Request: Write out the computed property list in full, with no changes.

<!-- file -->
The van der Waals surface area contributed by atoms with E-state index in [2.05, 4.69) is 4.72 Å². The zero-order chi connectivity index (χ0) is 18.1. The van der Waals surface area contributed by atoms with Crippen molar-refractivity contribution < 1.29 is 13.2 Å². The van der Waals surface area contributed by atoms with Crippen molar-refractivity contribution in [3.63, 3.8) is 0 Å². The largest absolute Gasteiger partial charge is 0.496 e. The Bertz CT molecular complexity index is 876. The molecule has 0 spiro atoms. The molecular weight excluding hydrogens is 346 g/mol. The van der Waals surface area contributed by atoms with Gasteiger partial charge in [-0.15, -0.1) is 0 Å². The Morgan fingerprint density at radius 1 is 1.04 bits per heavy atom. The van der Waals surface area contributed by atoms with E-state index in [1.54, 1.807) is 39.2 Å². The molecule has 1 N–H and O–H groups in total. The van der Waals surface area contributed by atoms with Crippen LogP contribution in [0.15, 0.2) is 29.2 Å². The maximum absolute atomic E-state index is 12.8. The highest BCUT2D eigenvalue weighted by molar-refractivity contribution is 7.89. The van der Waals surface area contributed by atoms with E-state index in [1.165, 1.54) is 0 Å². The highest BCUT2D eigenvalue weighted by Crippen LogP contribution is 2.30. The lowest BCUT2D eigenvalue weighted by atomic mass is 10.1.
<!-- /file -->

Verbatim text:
The van der Waals surface area contributed by atoms with E-state index in [2.05, 4.69) is 4.72 Å². The zero-order chi connectivity index (χ0) is 18.1. The van der Waals surface area contributed by atoms with Crippen molar-refractivity contribution < 1.29 is 13.2 Å². The van der Waals surface area contributed by atoms with Crippen molar-refractivity contribution in [3.63, 3.8) is 0 Å². The largest absolute Gasteiger partial charge is 0.496 e. The Bertz CT molecular complexity index is 876. The molecule has 0 spiro atoms. The molecular weight excluding hydrogens is 346 g/mol. The van der Waals surface area contributed by atoms with Gasteiger partial charge in [-0.15, -0.1) is 0 Å². The Morgan fingerprint density at radius 1 is 1.04 bits per heavy atom. The van der Waals surface area contributed by atoms with E-state index in [1.54, 1.807) is 39.2 Å². The molecule has 1 N–H and O–H groups in total. The van der Waals surface area contributed by atoms with Crippen LogP contribution in [0.15, 0.2) is 29.2 Å². The maximum absolute atomic E-state index is 12.8. The highest BCUT2D eigenvalue weighted by molar-refractivity contribution is 7.89. The van der Waals surface area contributed by atoms with E-state index in [1.165, 1.54) is 0 Å². The highest BCUT2D eigenvalue weighted by Crippen LogP contribution is 2.30. The lowest BCUT2D eigenvalue weighted by atomic mass is 10.1.